Scatterplot & Bubble charts are for comparing variable according to relationships between them. Charts might have points or circles. Charts have X and Y axis.
Scatter charts in help see the relationship between 2 metrics for up to 3 dimensions. For example, a scatter chart can show if there's a correlation between ad spend and conversion rate for a specific campaign, letting you answer questions such as "Do more expensive ads result in better conversions?"
Bubble charts show data with 3 dimensions. It's similar to a scatter plot where the first 2 dimensions are the horizontal (X) and vertical (Y) coordinates, but it adds a 3rd dimension which is represented in the chart as the size of the bubble.
- Left example compares the average course completion rate with the average activity rate (a measurement of how engaged the students were, in terms of forum posts, class activities completed, etc.) There is also a trendline which goes upwards. This shows there is a positive relationship between activity rate and completion rate. I.e., the more engaged the student, the more likely they are to complete the course.
- The right one compares the average student grade with the number of hours of homework for each course. There is also a trendline which shows - the less homework assigned, the better the average grade.
How to add a scatterplot and bubble chart
Click on the chart, afterwards on the right, use the properties panel to change the chart options.
This tab shows settings related to the data source.
Data source: A data source lets you to connect to the data set you want to use. Data source options are: change the data source, view/edit the data source, add a blended data source.
Dimension: Dimensions are categories for your data, and dimension values are a name, description or other characteristic of a category. You can choose dimensions either directly from the available fields or by clicking the "Add Dimension" link. Dimensions may differ according to cart types. For example geo charts's dimensions will be only locations.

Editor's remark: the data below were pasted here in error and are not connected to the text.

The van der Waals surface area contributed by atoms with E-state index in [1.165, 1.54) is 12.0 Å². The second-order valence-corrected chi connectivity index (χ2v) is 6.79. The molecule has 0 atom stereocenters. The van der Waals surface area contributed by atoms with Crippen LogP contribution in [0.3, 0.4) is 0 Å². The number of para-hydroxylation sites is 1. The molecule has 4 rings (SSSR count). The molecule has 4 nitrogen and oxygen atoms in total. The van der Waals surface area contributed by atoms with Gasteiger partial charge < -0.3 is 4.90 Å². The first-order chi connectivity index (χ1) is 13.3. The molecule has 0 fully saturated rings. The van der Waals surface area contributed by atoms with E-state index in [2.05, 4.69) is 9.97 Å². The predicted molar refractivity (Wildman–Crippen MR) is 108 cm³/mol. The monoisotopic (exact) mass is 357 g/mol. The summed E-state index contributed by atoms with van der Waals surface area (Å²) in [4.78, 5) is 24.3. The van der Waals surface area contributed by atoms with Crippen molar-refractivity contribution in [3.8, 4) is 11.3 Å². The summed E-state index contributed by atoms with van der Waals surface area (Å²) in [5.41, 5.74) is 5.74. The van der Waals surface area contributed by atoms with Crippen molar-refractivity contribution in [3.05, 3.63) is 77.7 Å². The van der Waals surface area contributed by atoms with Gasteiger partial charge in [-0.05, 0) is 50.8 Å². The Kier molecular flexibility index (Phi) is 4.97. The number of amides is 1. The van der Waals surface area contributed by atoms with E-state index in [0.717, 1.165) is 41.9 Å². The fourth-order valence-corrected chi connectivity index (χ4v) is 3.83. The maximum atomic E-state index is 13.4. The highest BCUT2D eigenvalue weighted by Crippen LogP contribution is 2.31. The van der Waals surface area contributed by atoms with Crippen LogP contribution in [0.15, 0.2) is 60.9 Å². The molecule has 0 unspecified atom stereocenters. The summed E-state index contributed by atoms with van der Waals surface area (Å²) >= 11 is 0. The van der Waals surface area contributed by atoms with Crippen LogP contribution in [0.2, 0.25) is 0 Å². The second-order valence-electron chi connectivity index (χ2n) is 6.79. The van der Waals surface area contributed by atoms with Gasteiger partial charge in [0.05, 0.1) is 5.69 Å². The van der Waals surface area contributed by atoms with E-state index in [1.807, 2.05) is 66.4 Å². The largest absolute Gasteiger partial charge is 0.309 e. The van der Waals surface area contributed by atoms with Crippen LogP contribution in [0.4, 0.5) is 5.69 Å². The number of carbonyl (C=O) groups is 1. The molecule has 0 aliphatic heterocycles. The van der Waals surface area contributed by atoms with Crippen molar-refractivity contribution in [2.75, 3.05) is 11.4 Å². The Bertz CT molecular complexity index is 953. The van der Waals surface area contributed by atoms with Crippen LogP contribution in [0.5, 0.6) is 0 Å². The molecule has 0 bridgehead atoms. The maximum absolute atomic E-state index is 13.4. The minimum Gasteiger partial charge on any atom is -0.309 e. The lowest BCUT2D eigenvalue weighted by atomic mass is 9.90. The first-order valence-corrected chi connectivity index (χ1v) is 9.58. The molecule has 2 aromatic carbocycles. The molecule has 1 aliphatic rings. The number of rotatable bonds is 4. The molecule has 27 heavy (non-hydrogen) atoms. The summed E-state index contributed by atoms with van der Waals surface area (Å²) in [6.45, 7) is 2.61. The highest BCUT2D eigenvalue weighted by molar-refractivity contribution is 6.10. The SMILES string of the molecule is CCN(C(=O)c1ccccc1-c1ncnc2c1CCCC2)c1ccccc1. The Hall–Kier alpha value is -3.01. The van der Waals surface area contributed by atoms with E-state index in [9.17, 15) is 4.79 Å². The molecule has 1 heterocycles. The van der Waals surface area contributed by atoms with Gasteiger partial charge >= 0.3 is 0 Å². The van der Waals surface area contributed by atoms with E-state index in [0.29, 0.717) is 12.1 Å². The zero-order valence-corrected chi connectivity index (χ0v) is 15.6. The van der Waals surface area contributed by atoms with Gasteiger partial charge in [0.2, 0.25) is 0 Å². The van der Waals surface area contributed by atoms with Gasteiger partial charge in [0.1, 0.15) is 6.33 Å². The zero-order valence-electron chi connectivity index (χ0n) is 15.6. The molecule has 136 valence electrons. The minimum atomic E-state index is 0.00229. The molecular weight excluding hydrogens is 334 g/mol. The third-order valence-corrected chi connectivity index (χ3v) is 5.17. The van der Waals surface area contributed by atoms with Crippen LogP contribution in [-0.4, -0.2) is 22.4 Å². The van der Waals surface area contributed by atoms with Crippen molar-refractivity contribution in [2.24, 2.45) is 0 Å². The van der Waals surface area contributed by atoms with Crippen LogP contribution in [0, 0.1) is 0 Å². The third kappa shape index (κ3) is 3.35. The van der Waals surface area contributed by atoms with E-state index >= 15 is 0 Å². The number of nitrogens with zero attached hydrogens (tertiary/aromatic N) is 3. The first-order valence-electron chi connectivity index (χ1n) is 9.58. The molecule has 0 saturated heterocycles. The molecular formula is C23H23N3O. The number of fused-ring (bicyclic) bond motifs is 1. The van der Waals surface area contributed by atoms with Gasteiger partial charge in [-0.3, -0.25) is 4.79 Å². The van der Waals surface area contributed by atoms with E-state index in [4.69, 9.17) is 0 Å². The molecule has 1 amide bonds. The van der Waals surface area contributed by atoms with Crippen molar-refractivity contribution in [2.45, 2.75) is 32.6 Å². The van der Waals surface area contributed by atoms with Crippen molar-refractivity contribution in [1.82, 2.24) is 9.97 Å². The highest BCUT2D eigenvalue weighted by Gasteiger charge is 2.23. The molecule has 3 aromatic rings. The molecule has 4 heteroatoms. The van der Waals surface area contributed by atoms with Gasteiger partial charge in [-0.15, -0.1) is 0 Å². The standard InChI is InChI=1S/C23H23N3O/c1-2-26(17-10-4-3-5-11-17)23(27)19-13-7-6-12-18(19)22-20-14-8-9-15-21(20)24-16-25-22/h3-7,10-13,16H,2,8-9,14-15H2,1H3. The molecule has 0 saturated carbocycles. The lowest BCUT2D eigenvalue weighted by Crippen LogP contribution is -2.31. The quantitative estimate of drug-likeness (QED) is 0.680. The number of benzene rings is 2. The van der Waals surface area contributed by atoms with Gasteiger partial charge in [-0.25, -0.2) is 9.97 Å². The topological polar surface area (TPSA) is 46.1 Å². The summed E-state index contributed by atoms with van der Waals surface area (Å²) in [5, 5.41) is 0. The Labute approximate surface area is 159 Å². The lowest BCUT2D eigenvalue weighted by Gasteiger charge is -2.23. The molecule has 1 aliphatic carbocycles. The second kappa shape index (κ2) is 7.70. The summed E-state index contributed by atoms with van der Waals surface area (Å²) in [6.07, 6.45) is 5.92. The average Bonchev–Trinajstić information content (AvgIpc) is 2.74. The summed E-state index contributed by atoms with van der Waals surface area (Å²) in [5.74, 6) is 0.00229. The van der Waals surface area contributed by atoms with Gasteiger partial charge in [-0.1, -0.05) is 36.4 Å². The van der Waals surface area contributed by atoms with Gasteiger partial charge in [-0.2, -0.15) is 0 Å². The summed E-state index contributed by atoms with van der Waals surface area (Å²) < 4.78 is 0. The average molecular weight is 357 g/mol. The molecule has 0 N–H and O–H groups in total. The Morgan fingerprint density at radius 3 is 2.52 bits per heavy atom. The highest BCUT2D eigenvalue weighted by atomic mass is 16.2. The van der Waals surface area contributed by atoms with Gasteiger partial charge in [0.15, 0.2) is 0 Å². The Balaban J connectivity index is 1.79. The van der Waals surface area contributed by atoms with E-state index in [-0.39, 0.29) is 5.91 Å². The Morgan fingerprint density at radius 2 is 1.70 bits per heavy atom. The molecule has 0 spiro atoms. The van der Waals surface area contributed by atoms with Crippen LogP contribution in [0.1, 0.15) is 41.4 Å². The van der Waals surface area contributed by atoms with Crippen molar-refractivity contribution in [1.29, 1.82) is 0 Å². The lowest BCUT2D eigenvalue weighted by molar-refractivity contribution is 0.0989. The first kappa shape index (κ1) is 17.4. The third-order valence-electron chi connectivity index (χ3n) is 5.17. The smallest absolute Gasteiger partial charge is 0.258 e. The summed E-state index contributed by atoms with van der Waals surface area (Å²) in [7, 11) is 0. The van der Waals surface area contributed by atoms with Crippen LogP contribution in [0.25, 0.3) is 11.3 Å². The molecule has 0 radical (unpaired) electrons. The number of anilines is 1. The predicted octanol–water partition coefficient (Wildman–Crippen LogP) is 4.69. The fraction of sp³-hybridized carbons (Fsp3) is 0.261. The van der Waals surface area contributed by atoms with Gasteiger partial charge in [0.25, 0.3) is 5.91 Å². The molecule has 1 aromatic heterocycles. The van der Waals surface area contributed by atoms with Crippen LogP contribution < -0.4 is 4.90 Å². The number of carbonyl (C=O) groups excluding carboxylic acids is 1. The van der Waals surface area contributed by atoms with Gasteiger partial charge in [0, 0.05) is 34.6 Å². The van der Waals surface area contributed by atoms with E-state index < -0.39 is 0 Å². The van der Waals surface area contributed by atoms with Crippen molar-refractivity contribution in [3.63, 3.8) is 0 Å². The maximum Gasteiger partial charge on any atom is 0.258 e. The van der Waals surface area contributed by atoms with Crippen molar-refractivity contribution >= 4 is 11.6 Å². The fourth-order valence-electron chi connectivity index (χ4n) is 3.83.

Drill down: This option appears if the chart support it. Drilling down gives viewers a way to reveal additional levels of detail. When you turn on Drill down, ****each dimension you add becomes another level of detail you can see. Here is an example how drill down works;
Metric: Metrics are used to measure the contents of dimensions and provide the chart with a numeric scale and data series. Drag fields from the Available Fields tab on the right onto the chart to add measurements. You can also click Add metric in the Data tab.
- Metric X: The X (horizontal) axis metric (e.g. Avg Grade in the right hand example above).
- **Metric Y:**The Y (vertical) axis metric (e.g. Homework Hours in the right hand example above).
- **Bubble Size:**Setting this causes the chart to display as a bubble chart. This metric determines the size of the data points.
- Metric Slider given the viewer an option to filter desired metric value to view. For example, you can limit the chart to only show Average Orders where the total value is between $100 and $200. (not all charts offer this option)
💡At least 1 metric is required. You can have up to 20 metrics in a single-dimensional graphic. One metric can be used for charts with two dimensions.
Setting the default sort: The Sort and Secondary sort options control the default sorting behavior. You can select any metric in the chart's data source, or any dimension currently displayed in the chart, to use as the primary or secondary sorting field. The Secondary sort option only appears when there is an appropriate combination of dimensions and metrics in the chart.